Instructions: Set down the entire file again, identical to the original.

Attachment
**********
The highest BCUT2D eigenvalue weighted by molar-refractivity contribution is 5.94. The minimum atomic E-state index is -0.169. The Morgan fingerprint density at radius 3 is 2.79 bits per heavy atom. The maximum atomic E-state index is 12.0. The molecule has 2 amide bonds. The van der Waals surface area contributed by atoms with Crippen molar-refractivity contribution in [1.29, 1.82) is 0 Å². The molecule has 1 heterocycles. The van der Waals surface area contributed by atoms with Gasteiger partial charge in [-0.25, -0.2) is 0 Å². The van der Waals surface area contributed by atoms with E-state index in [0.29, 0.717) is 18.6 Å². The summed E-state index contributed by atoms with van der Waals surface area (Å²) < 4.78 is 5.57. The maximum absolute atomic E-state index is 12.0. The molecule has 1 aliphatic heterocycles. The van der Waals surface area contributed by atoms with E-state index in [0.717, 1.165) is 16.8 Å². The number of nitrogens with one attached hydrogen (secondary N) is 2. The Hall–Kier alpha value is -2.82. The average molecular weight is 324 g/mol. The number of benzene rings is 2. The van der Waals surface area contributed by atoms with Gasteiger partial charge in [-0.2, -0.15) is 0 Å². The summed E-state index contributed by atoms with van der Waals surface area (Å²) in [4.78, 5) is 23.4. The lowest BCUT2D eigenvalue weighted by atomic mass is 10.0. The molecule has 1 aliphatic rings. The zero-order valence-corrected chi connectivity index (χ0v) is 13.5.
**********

The highest BCUT2D eigenvalue weighted by molar-refractivity contribution is 5.94. The minimum atomic E-state index is -0.169. The Morgan fingerprint density at radius 3 is 2.79 bits per heavy atom. The maximum atomic E-state index is 12.0. The molecule has 2 amide bonds. The van der Waals surface area contributed by atoms with Crippen molar-refractivity contribution in [1.29, 1.82) is 0 Å². The molecule has 1 heterocycles. The van der Waals surface area contributed by atoms with Gasteiger partial charge in [-0.25, -0.2) is 0 Å². The van der Waals surface area contributed by atoms with E-state index in [0.29, 0.717) is 18.6 Å². The summed E-state index contributed by atoms with van der Waals surface area (Å²) < 4.78 is 5.57. The maximum absolute atomic E-state index is 12.0. The molecule has 1 aliphatic heterocycles. The van der Waals surface area contributed by atoms with E-state index in [0.717, 1.165) is 16.8 Å². The number of nitrogens with one attached hydrogen (secondary N) is 2. The Hall–Kier alpha value is -2.82. The average molecular weight is 324 g/mol. The number of benzene rings is 2. The van der Waals surface area contributed by atoms with Gasteiger partial charge in [-0.2, -0.15) is 0 Å². The summed E-state index contributed by atoms with van der Waals surface area (Å²) in [4.78, 5) is 23.4. The lowest BCUT2D eigenvalue weighted by atomic mass is 10.0. The molecule has 1 aliphatic rings. The zero-order valence-corrected chi connectivity index (χ0v) is 13.5.